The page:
The beginning of the episode shows the Simpsons being chased by Olympic employees. The scene was included because the staff knew that the episode would air during the 2002 Winter Olympics. In order to avoid a lawsuit from the International Olympic Committee, the animators slightly altered the design of the Olympic rings, which can be seen on Olympic employees' helicopters. At one point in the episode, the Simpsons visit the Springfield Preparatory School fair, where Lisa notices how much more developed the school is in comparison to Springfield Elementary School. Jealous, Springfield Elementary principal Skinner breaks in and steals some school equipment. Shocked, Lisa asks Skinner why he stole the equipment, to which he replies "welcome to Dick Cheney's America". Originally, he would say "welcome to George W. Bush's America", but because none of the series' regular cast members could do an impression of him, and because the staff found it to be in bad taste, they decided to change it. When Lisa scolds Bart for being oblivious to Greta's feelings, he replies "Hey, I didn't lead her on. I always played it light and breezy." The line was written by Frink and, according to Selman, it became very popular with the staff writers, having "stayed with [them] for years". The song that plays while the Simpsons visit the Skydome in Toronto is "Take Off" by the fictional comedy duo Bob and Doug McKenzie, the chorus of which was sung by Geddy Lee, the lead vocalist and bassist of the Canadian rock band Rush. The episode features American actress Reese Witherspoon as Rainier Wolfcastle's daughter, Greta. Jean stated that Witherspoon was "brilliant", and noted that she was "very young-looking". The episode also features Austrian-American celebrity chef Wolfgang Puck as himself.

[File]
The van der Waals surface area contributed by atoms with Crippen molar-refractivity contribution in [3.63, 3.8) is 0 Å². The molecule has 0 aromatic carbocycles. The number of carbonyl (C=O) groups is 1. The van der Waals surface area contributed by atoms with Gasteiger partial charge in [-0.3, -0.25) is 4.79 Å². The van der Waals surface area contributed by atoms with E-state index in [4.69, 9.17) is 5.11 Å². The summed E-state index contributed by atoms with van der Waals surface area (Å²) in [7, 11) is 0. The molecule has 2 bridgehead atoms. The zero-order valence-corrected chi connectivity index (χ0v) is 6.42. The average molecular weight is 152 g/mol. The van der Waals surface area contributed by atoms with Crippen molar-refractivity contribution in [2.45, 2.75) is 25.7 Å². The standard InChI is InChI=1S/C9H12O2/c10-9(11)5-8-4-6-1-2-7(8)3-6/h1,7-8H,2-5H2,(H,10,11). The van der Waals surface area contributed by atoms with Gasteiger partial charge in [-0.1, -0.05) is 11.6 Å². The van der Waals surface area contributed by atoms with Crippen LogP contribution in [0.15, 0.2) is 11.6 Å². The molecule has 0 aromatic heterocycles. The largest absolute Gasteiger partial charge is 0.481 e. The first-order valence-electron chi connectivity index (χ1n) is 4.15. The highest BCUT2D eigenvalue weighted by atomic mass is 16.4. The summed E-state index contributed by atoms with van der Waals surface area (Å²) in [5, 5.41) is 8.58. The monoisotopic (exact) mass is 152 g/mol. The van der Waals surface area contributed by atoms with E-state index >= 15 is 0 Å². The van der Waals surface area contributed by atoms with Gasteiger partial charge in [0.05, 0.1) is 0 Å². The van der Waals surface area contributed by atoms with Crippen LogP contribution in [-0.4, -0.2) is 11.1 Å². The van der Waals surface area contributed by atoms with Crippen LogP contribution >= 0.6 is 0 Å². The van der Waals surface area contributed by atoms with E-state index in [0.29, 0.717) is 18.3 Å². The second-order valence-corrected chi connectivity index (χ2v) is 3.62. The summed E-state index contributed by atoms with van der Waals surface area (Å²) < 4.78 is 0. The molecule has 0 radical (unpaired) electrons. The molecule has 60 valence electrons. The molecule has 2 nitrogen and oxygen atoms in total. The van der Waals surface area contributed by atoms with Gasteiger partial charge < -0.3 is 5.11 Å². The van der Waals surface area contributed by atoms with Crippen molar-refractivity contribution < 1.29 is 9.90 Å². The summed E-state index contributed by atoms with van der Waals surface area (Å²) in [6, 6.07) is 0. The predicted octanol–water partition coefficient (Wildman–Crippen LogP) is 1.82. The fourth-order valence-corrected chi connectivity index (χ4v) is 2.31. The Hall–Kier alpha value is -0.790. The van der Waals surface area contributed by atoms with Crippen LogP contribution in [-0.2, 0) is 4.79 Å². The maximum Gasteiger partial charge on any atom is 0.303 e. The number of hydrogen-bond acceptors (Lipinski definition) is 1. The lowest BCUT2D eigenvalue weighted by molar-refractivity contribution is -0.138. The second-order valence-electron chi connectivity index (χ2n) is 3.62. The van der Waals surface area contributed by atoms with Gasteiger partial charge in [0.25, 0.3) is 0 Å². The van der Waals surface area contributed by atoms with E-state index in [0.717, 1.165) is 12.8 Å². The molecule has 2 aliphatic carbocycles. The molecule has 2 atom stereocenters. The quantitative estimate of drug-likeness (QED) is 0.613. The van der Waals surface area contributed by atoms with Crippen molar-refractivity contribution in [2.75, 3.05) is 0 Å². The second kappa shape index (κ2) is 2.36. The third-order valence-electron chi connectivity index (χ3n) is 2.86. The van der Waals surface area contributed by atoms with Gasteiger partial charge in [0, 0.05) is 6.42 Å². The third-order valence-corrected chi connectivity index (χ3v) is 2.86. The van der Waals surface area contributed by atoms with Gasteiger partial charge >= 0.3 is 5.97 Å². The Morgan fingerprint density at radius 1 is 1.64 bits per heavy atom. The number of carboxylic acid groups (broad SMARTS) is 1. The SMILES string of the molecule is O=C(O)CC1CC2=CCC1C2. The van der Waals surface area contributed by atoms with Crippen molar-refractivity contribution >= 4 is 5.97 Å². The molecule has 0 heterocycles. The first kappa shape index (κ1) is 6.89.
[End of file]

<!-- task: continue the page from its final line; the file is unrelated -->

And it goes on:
When first meeting Greta, Milhouse greets her by saying Whassup?. The scene is a reference to an advertisement campaign for the American Budweiser beer, in which several characters are seen calling each other and saying "Whassup?". In Moe's bar, Wolfcastle receives several questions from bar customers, prompting him to send in his "authorized look-alike" to give answers. In the DVD commentary for the episode, Jean stated that the scene was written at a time when celebrity look-alikes were making "excellent livings". At one point in the episode, Bart and Greta are seen playing Scrabble, a word game manufactured by Hasbro. The music cue that plays before and after Skinner's comedy routine is based on the intro music from the American television sitcom Seinfeld. In one scene Bart breaking up with Greta in the Ice Cream Shop is a reference to the Reese Witherspoon movie Legally Blonde when Elle's Boyfriend breaks up with her in a diner.